“When she came here from India at the age of 19, she maybe didn’t quite imagine this moment. But she believed so deeply in an America where a moment like this is possible,” Harris said Saturday night.

Kamala is Sanskrit for “lotus flower,” and Harris gave nods to her Indian heritage throughout the campaign, including with a callout to her “chitthis,” a Tamil word for a maternal aunt, in her first speech as Biden’s running mate. When Georgia Sen. David Perdue mocked her name in an October rally, the hashtag #MyNameIs took off on Twitter, with South Asians sharing the meanings behind their names.

The mocking of her name by Republicans, including Trump, was just one of the attacks Harris faced. Trump and his allies sought to brand her as radical and a socialist despite her more centrist record, an effort aimed at making people uncomfortable about the prospect of a Black woman in leadership. She was the target of online disinformation laced with racism and sexism about her qualifications to serve as president.

Congresswoman Pramila Jayapal of Washington said Harris’ power comes not just from her life experience but also from the people she already represents. California is the nation’s most populous and one of its most diverse states; nearly 40% of people are Latino and 15% are Asian. In Congress, Harris and Jayapal have teamed up on bills to ensure legal representation for Muslims targeted by Trump’s 2017 travel ban and to extend rights to domestic workers.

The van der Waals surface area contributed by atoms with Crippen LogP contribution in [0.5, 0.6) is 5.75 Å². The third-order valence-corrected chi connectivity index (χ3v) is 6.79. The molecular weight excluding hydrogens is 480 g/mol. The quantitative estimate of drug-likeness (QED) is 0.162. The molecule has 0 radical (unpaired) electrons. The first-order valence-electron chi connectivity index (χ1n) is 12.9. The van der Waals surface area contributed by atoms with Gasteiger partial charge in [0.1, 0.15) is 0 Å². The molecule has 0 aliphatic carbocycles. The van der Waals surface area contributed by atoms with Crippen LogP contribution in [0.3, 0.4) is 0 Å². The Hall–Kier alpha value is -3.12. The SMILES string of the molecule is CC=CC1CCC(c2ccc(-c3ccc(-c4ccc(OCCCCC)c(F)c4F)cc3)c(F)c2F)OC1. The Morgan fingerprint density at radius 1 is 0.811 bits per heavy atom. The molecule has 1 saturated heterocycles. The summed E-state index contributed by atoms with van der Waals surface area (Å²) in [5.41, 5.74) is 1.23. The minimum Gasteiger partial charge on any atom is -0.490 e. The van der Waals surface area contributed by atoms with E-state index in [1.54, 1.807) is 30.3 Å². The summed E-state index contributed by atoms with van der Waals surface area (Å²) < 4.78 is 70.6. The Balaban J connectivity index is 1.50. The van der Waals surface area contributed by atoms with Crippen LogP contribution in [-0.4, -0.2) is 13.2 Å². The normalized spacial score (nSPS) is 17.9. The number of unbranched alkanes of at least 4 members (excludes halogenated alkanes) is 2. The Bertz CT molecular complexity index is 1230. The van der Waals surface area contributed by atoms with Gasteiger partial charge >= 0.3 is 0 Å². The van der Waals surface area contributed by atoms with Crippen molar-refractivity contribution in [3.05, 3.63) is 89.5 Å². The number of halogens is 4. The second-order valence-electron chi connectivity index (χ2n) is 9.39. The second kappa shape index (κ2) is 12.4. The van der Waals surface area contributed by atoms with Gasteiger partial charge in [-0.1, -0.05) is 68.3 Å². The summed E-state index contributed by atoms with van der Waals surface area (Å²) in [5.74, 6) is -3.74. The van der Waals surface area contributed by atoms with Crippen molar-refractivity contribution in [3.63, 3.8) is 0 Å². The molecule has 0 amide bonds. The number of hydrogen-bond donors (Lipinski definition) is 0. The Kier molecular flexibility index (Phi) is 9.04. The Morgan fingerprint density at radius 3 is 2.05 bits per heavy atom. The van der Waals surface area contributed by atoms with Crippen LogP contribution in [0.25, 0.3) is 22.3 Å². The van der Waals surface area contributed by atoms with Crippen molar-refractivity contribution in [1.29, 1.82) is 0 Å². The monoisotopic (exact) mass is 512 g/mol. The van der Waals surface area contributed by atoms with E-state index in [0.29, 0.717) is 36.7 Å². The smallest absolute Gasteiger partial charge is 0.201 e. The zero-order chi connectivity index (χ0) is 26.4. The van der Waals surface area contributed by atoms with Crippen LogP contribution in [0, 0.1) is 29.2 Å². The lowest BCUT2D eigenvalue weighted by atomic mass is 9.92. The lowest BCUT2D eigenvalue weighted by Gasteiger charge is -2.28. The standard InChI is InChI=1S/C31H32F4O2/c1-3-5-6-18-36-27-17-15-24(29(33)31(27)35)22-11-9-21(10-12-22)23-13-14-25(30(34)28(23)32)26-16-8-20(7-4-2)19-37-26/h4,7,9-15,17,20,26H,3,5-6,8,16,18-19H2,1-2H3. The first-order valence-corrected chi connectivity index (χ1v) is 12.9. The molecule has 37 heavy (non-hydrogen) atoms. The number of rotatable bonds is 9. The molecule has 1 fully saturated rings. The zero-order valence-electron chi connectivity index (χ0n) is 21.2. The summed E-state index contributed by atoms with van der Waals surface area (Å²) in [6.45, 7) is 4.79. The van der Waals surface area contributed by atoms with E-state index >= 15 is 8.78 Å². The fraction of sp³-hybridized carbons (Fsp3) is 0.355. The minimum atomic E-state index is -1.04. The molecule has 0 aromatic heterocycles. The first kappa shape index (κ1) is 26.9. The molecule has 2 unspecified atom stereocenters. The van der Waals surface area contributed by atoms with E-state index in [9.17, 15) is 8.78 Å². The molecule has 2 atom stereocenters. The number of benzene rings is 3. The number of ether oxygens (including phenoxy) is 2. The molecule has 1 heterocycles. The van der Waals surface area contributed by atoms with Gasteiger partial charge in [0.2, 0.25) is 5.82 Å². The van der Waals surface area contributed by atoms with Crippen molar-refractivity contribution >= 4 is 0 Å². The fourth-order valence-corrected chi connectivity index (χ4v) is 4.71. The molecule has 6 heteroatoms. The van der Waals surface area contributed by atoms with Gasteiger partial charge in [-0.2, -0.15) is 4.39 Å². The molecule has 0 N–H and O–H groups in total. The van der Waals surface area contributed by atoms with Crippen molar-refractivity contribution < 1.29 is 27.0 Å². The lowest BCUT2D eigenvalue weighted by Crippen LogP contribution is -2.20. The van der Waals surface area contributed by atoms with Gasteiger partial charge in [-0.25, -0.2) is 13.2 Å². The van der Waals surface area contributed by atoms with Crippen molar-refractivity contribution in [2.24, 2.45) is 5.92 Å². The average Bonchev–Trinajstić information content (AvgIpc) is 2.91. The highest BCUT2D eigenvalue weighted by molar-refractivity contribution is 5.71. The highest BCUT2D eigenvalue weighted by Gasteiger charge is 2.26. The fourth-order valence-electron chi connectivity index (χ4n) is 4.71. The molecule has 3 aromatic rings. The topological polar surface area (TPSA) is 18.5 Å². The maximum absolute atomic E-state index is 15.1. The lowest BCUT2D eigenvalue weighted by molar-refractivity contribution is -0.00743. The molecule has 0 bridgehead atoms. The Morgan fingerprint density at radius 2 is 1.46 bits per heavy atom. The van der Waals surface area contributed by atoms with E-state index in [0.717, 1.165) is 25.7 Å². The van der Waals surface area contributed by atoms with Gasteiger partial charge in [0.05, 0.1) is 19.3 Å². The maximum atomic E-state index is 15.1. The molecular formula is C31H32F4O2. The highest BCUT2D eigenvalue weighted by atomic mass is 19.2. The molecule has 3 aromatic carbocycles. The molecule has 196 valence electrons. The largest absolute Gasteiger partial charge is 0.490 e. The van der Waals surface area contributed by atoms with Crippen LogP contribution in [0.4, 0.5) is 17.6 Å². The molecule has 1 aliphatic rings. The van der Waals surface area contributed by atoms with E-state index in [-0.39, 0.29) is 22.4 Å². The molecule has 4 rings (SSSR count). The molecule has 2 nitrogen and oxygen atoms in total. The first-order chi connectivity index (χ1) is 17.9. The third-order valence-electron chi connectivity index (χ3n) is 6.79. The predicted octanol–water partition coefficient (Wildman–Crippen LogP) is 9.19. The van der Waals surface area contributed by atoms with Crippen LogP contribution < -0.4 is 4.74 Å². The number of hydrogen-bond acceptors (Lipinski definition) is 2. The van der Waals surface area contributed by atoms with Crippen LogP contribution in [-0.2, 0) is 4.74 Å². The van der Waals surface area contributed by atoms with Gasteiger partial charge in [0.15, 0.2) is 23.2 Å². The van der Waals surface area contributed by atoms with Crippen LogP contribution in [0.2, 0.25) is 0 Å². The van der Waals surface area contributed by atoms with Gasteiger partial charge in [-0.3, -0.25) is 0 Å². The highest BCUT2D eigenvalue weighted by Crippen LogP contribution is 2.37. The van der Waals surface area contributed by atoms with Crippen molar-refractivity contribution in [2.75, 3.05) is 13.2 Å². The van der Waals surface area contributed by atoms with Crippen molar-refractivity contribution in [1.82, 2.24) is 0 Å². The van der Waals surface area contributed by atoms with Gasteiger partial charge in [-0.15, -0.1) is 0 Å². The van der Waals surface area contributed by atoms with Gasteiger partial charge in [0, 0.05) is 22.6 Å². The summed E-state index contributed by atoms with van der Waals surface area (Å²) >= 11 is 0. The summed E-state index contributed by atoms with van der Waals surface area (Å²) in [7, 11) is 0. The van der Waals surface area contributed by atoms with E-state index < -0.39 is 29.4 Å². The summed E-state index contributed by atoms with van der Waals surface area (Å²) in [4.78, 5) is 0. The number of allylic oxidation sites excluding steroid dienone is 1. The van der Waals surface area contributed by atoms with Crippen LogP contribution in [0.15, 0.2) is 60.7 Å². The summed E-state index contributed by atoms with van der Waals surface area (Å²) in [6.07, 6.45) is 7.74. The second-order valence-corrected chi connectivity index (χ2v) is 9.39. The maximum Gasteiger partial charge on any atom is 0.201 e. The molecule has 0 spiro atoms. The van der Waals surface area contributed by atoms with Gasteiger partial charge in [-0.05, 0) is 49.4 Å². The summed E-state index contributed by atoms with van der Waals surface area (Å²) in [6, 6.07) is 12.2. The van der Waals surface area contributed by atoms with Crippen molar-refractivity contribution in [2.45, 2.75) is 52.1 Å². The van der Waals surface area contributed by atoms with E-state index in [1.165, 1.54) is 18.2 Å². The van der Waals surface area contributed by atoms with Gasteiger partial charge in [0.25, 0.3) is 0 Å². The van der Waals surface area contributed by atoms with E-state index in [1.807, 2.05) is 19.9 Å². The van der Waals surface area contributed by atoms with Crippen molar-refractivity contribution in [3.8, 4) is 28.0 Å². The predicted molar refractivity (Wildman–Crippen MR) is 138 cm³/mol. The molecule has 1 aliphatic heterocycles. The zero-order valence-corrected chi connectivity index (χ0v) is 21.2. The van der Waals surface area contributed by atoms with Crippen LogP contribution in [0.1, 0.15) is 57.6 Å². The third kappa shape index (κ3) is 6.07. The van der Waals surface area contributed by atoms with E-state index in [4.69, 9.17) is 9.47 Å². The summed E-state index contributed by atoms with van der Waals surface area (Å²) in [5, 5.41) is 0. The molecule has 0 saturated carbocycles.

“That’s the kind of policy that also happens when you have voices like ours at the table,” said Jayapal, who in 2016 was the first South Asian woman elected to the U.S. House.

Harris’ mother raised her daughters with the understanding the world would see them as Black women, Harris has said, and that is how she describes herself today.

She attended Howard University, one of the nation’s historically Black colleges and universities, and pledged Alpha Kappa Alpha, the nation’s first sorority created by and for Black women. She campaigned regularly at HBCUs and tried to address the concerns of young Black men and women eager for strong efforts to dismantle systemic racism.